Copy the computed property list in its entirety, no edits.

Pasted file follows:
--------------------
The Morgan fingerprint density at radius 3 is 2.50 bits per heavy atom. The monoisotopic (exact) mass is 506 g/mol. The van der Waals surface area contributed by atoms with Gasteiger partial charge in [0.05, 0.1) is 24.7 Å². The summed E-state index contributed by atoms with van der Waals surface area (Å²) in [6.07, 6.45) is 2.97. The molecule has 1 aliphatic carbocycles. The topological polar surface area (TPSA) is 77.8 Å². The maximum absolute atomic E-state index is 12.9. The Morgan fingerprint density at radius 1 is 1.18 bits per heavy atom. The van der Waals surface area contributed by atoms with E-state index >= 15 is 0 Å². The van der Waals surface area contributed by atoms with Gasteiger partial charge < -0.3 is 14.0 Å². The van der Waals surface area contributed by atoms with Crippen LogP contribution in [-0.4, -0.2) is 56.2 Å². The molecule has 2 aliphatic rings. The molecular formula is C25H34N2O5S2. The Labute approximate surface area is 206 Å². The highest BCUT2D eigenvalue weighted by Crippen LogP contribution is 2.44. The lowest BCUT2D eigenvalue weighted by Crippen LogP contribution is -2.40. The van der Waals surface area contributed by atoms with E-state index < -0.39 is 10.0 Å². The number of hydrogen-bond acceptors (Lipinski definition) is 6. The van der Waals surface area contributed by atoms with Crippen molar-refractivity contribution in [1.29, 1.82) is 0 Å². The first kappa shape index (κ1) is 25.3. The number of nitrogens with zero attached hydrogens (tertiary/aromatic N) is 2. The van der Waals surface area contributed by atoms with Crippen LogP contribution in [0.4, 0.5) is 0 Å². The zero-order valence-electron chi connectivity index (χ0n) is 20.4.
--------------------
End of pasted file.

The Morgan fingerprint density at radius 3 is 2.50 bits per heavy atom. The monoisotopic (exact) mass is 506 g/mol. The van der Waals surface area contributed by atoms with Gasteiger partial charge in [0.05, 0.1) is 24.7 Å². The summed E-state index contributed by atoms with van der Waals surface area (Å²) in [6.07, 6.45) is 2.97. The molecule has 1 aliphatic carbocycles. The topological polar surface area (TPSA) is 77.8 Å². The maximum absolute atomic E-state index is 12.9. The Morgan fingerprint density at radius 1 is 1.18 bits per heavy atom. The van der Waals surface area contributed by atoms with E-state index >= 15 is 0 Å². The van der Waals surface area contributed by atoms with Gasteiger partial charge < -0.3 is 14.0 Å². The van der Waals surface area contributed by atoms with Crippen LogP contribution in [-0.4, -0.2) is 56.2 Å². The molecule has 2 aliphatic rings. The molecular formula is C25H34N2O5S2. The Labute approximate surface area is 206 Å². The highest BCUT2D eigenvalue weighted by Crippen LogP contribution is 2.44. The lowest BCUT2D eigenvalue weighted by Crippen LogP contribution is -2.40. The van der Waals surface area contributed by atoms with E-state index < -0.39 is 10.0 Å². The number of hydrogen-bond acceptors (Lipinski definition) is 6. The van der Waals surface area contributed by atoms with Crippen molar-refractivity contribution in [1.29, 1.82) is 0 Å². The first kappa shape index (κ1) is 25.3. The number of nitrogens with zero attached hydrogens (tertiary/aromatic N) is 2. The van der Waals surface area contributed by atoms with Crippen LogP contribution in [0.4, 0.5) is 0 Å². The zero-order valence-electron chi connectivity index (χ0n) is 20.4.